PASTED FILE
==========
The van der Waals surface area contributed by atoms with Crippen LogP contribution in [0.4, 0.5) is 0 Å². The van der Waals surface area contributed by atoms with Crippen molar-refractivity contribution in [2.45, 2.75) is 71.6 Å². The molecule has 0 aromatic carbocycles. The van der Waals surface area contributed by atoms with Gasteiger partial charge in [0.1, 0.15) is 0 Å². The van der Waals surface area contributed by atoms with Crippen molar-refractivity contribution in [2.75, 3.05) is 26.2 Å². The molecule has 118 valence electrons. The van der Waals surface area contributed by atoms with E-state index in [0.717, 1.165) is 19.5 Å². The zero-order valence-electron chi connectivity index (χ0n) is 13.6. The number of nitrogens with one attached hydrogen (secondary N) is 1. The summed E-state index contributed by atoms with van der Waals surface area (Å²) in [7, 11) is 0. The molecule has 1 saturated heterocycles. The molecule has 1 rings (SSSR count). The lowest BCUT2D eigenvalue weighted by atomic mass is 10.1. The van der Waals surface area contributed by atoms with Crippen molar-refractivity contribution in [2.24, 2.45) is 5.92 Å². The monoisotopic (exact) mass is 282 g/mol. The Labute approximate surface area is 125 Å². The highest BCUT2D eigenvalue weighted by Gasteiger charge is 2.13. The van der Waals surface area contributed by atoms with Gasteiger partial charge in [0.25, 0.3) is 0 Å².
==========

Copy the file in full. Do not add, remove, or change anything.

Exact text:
The van der Waals surface area contributed by atoms with Crippen LogP contribution in [0.4, 0.5) is 0 Å². The van der Waals surface area contributed by atoms with Crippen molar-refractivity contribution in [2.45, 2.75) is 71.6 Å². The molecule has 0 aromatic carbocycles. The van der Waals surface area contributed by atoms with Gasteiger partial charge in [0.1, 0.15) is 0 Å². The van der Waals surface area contributed by atoms with Crippen molar-refractivity contribution in [2.75, 3.05) is 26.2 Å². The molecule has 118 valence electrons. The van der Waals surface area contributed by atoms with E-state index in [0.717, 1.165) is 19.5 Å². The zero-order valence-electron chi connectivity index (χ0n) is 13.6. The number of nitrogens with one attached hydrogen (secondary N) is 1. The summed E-state index contributed by atoms with van der Waals surface area (Å²) in [7, 11) is 0. The molecule has 1 saturated heterocycles. The molecule has 1 rings (SSSR count). The lowest BCUT2D eigenvalue weighted by atomic mass is 10.1. The van der Waals surface area contributed by atoms with Crippen molar-refractivity contribution in [2.24, 2.45) is 5.92 Å². The monoisotopic (exact) mass is 282 g/mol. The Labute approximate surface area is 125 Å². The highest BCUT2D eigenvalue weighted by Gasteiger charge is 2.13. The van der Waals surface area contributed by atoms with Gasteiger partial charge in [0.25, 0.3) is 0 Å².